On the frig, I have some 1" insulation on the lids but will upgrade to 2" and add some seals. Not sure what people use for seals because the lids barely close flush as they are now without them. Suggestions welcome! I had added rubber drain plugs. I will look into the fan. Copy @Velera on the two banks. Need to check this but I think I can isolate the batteries now. Looking for the most sensible solution that doesn't break the bank.


 
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 Post subject: Re: Batteries
PostPosted: 28 Sep 2020 11:55 
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Skipper

Joined: 16 May 2009 08:06
Posts: 175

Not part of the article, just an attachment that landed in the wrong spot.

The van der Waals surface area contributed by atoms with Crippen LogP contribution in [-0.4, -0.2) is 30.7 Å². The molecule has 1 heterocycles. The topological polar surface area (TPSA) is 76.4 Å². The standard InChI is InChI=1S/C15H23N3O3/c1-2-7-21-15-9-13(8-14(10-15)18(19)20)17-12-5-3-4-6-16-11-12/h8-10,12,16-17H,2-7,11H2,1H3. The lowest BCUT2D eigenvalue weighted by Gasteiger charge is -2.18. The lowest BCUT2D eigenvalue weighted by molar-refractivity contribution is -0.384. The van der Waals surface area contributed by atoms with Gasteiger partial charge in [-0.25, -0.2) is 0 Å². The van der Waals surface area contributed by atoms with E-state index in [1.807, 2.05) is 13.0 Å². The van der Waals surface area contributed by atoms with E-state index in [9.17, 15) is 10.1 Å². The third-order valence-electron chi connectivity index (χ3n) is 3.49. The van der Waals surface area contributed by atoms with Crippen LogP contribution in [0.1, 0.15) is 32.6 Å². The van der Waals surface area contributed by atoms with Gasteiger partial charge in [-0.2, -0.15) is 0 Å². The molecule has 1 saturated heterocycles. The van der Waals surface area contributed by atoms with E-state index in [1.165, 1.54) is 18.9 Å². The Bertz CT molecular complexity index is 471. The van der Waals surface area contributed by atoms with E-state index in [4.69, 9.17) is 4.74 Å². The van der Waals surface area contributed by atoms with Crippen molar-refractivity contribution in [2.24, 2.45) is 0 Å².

I would imagine with a more "modern" regulator, your stock alternator would put out enough power to keep your batteries charged on a reasonable engine running schedule. I put a 400AH system in a T-37 some 15 - 20 years ago. That boat has a high output alternator and a "smart" regulator. I think he has replaced the regulator a time or two and the batteries 2-3 times (he is not getting quite 10 years) and the system has worked pretty well. He has electric refrigeration (Adler Barber and original to the boat). We all keep our boats in a marina on the Chesapeake and over the years have cruised the bay and north to New England. I think a bank of 4 6VDC golf cart batteries and a relatively modern engine charging system, you should be fine. Maybe you will not get the absolute optimum life span from your batteries but at the same time, your beer should always be cold and you should always have juice left in the bank in the morning. Rather than redundant house batteries (a really smart idea for living aboard and imperative if you are away from civilization) I would opt for a starting battery as a back up. With a Sea Frost refrigeration system (came with the boat I bought), I still get by just fine with 2 group 31 marine batteries in the original battery boxes. If I were starting over, I would put on the extra batteries and the electric refrigeration.